By Matt Siegel

SYDNEY (Reuters) - Australia will accept 12,000 refugees from Syria on top of its current humanitarian intake quota and extend airstrikes against Islamic State group militants in Iraq into Syria, Prime Minister Tony Abbott said on Wednesday.

Abbott on Sunday said Australia would allocate more spaces in its 13,750 annual quota to those fleeing violence in Syria, but did not plan to boost the overall arrivals, sparking criticism from across the political spectrum.

The one-off move to offer refuge to those fleeing the four-year-old civil war in Syria would prioritize members of persecuted minorities in that country, Abbott said.

"Australia remains committed to the international effort to counter Daesh, which threatens stability in Iraq and theMiddle East and the security of Australians at home and in our region," he told reporters in Canberra, using an Arabic name for Islamic State.

At least 850,000 people are expected to cross the Mediterranean seeking refuge in Europe this year and next, theUnited Nations said on Tuesday, giving estimates that already look conservative. The U.N. refugee agency UNHCR called for more cohesive asylum policies to deal with the growing numbers.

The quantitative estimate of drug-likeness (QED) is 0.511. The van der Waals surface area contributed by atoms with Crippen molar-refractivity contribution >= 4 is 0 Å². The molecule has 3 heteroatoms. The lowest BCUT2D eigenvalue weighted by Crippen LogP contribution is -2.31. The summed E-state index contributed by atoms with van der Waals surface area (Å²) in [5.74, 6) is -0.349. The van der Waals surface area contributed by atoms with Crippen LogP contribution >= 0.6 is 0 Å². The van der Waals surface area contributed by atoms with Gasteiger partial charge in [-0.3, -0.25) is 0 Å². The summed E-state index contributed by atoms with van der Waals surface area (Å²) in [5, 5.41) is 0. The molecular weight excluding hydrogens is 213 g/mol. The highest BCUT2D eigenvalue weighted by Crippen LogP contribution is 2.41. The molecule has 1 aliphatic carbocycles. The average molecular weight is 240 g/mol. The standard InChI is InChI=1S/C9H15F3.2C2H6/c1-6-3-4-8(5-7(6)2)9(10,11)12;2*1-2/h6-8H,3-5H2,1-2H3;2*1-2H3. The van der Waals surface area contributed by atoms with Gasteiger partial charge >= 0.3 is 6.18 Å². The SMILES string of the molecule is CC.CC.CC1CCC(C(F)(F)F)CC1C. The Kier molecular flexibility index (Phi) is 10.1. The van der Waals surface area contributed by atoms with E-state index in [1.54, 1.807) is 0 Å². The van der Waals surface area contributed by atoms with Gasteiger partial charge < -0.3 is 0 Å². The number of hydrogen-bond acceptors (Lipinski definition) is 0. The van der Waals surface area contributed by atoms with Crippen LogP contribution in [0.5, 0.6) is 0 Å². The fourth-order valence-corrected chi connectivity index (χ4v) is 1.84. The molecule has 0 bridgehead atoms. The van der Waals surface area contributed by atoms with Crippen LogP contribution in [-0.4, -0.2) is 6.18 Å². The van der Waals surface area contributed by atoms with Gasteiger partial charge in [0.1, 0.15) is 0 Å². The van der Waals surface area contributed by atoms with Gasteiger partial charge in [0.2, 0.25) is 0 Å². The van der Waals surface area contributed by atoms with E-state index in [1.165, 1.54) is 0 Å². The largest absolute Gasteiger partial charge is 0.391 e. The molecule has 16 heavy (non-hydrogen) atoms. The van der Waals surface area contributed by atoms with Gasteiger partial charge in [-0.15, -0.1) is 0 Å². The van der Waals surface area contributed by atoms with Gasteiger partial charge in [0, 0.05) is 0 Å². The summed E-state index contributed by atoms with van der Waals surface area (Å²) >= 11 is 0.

The Royal Australian Air Force is already taking part in the U.S.-led coalition campaign against Islamic State targets in Iraq, but its aerial role in Syria has so far been limited to refueling and intelligence gathering.

The decision to expand air strikes was in response to a formal request from Washington, Abbott said.

"This is not an attempt to build a liberal pluralist market democracy overnight in the Middle East. That's been tried and it didn't magnificently succeed," Abbott said.

"Surely all human beings are entitled to a government which doesn't commit genocide against them."

Australia also committed to directly pay for the support of 240,000 displaced people in countries neighboringSyria and Iraq, Abbott said, at a cost of A$44 million ($31.03 million).

Australia's tough stance on asylum seekers, which Abbott argues is necessary to stop deaths at sea, has been strongly criticized by the United Nations and civil society groups.

(Reporting by Matt Siegel; Editing by Nick Macfie)